“If the parties can agree on a longer-term deal ... the membership, the company, don’t have to go through ... the emotions of contract negotiations,” Black said after the strike authorization vote. “It is tough on members, it is tough on the company and it is tough on the union negotiators.”

Both sides also agreed to a week’s extension at the beginning of the contract talks to avoid having the current contract end during the July 4th holiday.

In the last contract, the union fought hard with the company over wages and benefits. It won pay increases totaling 11 percent and a lump sum bonus of $2,000.

In its latest proposal posted on its website, the union is seeking a 21 percent wage hike over the life of the contract, down from its earlier demand of 38 percent. It also dropped its signing bonus request to $3,500 from $5,000.

Things change, so our agreement has to change. It has to become more flexible, more modern, more agile.

Dale Kelly, lead negotiator for Lockheed Martin

While there are many employee classifications and pay scales within the Machinists union, the largest category is aircraft assembler, with 730 workers, according to Lockheed officials. The minimum pay earned by an assembler is about $41,000 a year, with someone at the top of the scale earning about $73,000. The average pay for an assembler working now at the plant is $55,000.

The union says it takes almost 20 years for a machinist to reach the top of the pay scale.

“I am not going to try to act like our members don’t make a decent wage,” Black said in the email. “What I will say is the company doesn’t pay those wages out of the goodness of their heart. The wage and benefit package is one that has been built over 70 years of collective bargaining.”

Lockheed has made a counteroffer with a much lower bump in pay.

Lockheed at first offered a lump-sum payment of 1.5 percent in 2016 and 1 percent raise in each of the next five years. It later increased that offer to a 1.5 percent lump sum in 2016 and another a half percent in 2017, along with a 1.5 percent pay hike each year from 2018 to 2022.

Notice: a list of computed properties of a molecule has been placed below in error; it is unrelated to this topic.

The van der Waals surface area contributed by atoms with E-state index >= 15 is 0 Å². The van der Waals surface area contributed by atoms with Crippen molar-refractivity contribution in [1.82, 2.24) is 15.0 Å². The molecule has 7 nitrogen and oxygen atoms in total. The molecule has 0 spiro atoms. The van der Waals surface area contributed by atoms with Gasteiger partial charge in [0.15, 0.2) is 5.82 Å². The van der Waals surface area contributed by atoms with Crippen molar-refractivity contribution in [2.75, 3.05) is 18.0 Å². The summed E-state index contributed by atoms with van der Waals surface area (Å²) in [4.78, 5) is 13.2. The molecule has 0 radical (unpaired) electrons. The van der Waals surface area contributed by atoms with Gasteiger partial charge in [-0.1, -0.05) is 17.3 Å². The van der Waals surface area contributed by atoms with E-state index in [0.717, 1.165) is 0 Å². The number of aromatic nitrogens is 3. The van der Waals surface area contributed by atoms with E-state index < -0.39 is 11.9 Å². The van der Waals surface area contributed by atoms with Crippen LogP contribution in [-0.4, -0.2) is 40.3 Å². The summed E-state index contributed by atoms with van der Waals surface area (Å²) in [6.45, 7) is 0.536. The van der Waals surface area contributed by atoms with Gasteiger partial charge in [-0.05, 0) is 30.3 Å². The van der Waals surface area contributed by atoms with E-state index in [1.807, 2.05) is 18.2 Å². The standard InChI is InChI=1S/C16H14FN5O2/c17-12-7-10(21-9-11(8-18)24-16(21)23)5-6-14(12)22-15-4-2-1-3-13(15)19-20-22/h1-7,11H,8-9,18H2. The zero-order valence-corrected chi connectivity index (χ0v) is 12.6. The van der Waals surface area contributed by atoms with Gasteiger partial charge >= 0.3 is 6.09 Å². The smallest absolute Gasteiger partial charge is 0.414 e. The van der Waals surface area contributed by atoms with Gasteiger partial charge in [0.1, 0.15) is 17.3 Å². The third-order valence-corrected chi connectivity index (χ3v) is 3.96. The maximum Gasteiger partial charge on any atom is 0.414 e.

It also doubled its signing bonus offer to $1,000.

Lockheed also has backed away from an earlier proposal not to allow new hires to get cost of living supplement payments. The union is currently seeking $5,000 over the life of the contract.

Fluid situation

Black has said in the past that what happens in the contract talks would be “profound” and “set the tone for the future of negotiations in aerospace.”

Lockheed officials couldn’t agree more. They say they are looking at the historical contract language in place for 70 years and how it might not match the technological advances in the workplace and the high expectations the company has for the F-35 production.

“Things change, so our agreement has to change. It has to become more flexible, more modern, more agile,” said Dale Kelly, the lead negotiator for Lockheed.

We’re at the final stretch and it’s going to be very fluid as both teams present proposals that work toward a final agreement.

Kenneth Ross, Lockheed spokesman

Looking toward the F-35 ramp-up, Lockheed continues to push for changes to work shifts to accommodate its production plans. Most of the machinists work eight hours Monday through Friday. The company has talked about a schedule where they take every other Friday off.

Lockheed, like other large corporations, is working to change its healthcare and benefit packages. In the last contract talks, the company shifted new hires to a 401(k) plan instead of a traditional pension plan.

It also is changing healthcare coverage. Employees at Lockheed like having choices between three different healthcare plans, while the union says the company would prefer that employees enroll in LM HealthWorks, which Black says has higher co-pays, deductibles and out-of-pocket costs.

All of it is still on the bargaining table as the clock continues ticking toward the contract deadline.

“We’re at the final stretch and it’s going to be very fluid as both teams present proposals that work toward a final agreement that will be ready for a vote.” Ross said.

Max B. Baker: 817-390-7714, @MaxbakerBB